Former Priest to Be Paroled after Serving 8 1/2 Years for Sex Abuse
Associated Press, carried in The Mercury News
January 25, 2006
SAN BERNARDINO, Calif. - A former Roman Catholic priest will be released Wednesday after serving 8 1/2 years of a 10-year sentence for molesting a developmentally disabled boy, his brother said.
Prison officials confirmed that Rodrigue is due to be paroled but had no further details.
Edward Anthony Rodrigue, now 69, will live in a group home along Interstate 215 after his release from a state prison near Corcoran, said Tom Rodrigue, his brother.
Rodrigue worked in parishes in Coachella, Loma Linda, Ontario and in San Diego and Imperial counties until 1981, the last year he was assigned to work in a church. He was ordained in 1962 and was best known to parishioners as "Father Tony."
He voluntarily resigned from the priesthood in 1992. He pleaded no contest to molesting the 11-year-old boy in 1998.
As part of that investigation, Rodrigue told detectives that he had molested five or six boys annually during his 20 years as a priest, according to a copy of a 1997 San Bernardino County sheriff's report obtained by the Riverside Press-Enterprise.
At least 19 men have sued the Catholic dioceses of San Diego and San Bernardino in recent years, charging that the dioceses failed to protect them from Rodrigue. The men accuse the former priest of sexually abusing them as altar boys between 1967 and 1979 at churches in Ontario, Barstow, Calexico, El Centro, Encinitas and elsewhere.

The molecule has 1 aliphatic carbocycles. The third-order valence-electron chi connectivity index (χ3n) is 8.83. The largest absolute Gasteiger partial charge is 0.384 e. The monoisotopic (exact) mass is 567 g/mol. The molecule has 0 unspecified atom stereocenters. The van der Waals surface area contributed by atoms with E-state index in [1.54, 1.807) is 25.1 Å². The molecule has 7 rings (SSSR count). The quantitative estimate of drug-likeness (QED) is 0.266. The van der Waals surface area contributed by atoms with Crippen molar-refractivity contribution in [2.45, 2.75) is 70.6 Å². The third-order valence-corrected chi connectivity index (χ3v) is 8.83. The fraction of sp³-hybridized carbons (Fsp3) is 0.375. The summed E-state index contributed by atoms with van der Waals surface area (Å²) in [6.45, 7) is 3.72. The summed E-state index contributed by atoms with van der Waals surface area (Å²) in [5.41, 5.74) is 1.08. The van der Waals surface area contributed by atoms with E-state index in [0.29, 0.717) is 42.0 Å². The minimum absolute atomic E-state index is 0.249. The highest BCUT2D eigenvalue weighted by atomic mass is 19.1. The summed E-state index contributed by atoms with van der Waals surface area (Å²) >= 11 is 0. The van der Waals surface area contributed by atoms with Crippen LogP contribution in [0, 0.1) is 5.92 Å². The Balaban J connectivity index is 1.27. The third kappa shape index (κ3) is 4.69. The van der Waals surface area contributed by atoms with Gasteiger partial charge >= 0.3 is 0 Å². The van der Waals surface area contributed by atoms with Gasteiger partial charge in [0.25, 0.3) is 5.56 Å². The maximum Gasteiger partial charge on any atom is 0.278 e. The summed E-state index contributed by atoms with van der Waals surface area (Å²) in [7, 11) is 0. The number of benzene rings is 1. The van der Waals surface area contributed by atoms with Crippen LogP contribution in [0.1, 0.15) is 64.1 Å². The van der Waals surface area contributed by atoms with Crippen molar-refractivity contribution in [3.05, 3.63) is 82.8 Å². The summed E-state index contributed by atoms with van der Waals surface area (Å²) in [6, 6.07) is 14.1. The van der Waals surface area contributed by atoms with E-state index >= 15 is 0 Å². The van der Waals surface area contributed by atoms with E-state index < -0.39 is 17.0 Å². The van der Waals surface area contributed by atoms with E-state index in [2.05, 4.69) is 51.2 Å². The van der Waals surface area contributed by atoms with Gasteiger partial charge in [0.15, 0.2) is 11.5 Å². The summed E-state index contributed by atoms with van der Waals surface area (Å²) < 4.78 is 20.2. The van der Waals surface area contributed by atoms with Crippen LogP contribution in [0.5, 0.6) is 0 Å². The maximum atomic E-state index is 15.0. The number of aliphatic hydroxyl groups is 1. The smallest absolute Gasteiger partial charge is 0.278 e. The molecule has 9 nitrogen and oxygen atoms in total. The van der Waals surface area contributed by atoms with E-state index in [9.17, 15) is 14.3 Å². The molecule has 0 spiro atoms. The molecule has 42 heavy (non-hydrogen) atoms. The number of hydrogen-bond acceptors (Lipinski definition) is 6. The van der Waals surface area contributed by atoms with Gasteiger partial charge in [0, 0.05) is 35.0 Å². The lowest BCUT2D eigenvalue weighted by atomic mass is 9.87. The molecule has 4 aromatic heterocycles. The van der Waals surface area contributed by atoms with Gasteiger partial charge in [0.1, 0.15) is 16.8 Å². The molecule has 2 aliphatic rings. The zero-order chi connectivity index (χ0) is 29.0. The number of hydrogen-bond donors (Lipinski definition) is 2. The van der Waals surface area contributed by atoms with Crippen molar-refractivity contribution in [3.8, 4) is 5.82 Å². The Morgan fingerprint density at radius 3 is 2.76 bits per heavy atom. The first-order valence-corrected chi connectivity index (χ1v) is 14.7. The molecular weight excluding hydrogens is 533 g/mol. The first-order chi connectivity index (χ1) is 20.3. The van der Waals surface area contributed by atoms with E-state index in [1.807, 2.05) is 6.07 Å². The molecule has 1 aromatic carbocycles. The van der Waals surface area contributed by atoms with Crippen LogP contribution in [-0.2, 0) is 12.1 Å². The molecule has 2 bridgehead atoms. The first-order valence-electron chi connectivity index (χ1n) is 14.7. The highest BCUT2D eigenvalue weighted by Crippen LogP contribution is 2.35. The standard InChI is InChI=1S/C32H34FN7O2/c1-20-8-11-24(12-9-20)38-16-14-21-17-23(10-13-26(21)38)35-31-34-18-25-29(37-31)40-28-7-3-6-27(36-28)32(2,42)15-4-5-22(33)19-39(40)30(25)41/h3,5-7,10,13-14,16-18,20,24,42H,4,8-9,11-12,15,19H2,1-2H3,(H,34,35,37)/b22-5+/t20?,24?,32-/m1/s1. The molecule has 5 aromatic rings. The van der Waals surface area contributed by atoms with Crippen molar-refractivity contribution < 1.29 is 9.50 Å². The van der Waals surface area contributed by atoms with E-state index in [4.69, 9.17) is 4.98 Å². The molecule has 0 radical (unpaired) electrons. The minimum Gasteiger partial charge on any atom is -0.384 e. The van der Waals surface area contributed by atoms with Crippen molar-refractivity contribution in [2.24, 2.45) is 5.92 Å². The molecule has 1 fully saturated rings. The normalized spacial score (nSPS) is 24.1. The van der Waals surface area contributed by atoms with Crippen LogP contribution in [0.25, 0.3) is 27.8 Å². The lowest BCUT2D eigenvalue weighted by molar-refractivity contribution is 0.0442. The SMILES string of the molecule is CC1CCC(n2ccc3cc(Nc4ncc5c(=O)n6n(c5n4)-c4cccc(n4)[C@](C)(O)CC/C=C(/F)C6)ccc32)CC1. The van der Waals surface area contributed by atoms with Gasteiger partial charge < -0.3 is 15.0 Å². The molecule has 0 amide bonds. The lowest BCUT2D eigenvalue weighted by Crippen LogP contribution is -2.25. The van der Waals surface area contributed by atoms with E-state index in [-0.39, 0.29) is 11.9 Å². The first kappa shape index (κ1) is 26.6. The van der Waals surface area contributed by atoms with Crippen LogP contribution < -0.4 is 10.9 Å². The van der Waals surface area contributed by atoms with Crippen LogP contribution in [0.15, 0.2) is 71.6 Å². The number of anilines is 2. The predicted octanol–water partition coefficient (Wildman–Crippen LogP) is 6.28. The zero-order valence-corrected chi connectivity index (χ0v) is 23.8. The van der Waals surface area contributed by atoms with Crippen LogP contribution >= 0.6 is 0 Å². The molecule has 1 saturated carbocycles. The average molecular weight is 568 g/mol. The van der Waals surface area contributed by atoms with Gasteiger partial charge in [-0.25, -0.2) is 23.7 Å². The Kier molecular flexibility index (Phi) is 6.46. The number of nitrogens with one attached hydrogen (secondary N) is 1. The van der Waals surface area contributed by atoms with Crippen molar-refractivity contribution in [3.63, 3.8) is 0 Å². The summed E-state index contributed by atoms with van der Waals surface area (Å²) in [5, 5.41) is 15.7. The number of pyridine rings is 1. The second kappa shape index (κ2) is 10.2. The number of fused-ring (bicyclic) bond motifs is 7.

The lawsuits allege that diocesan leaders shuffled Rodrigue among at least 11 churches and several psychological treatment centers in 17 years, even after Rodrigue pleaded no contest in 1979 to earlier misdemeanor child-molestation charges in Ontario.
Tom Rodrigue said he was concerned about his brother's release because he will "be a pedophile until the day he dies."
"There is no cure for it, and I just hope that he basically stays in a halfway house with other adults and he is never around kids," said his brother, who is now an advocate for victims of clergy abuse.
The former priest has been told that upon his release, he will be fitted with an ankle bracelet equipped with a GPS monitoring device so parole officials can track his movements, his brother said.
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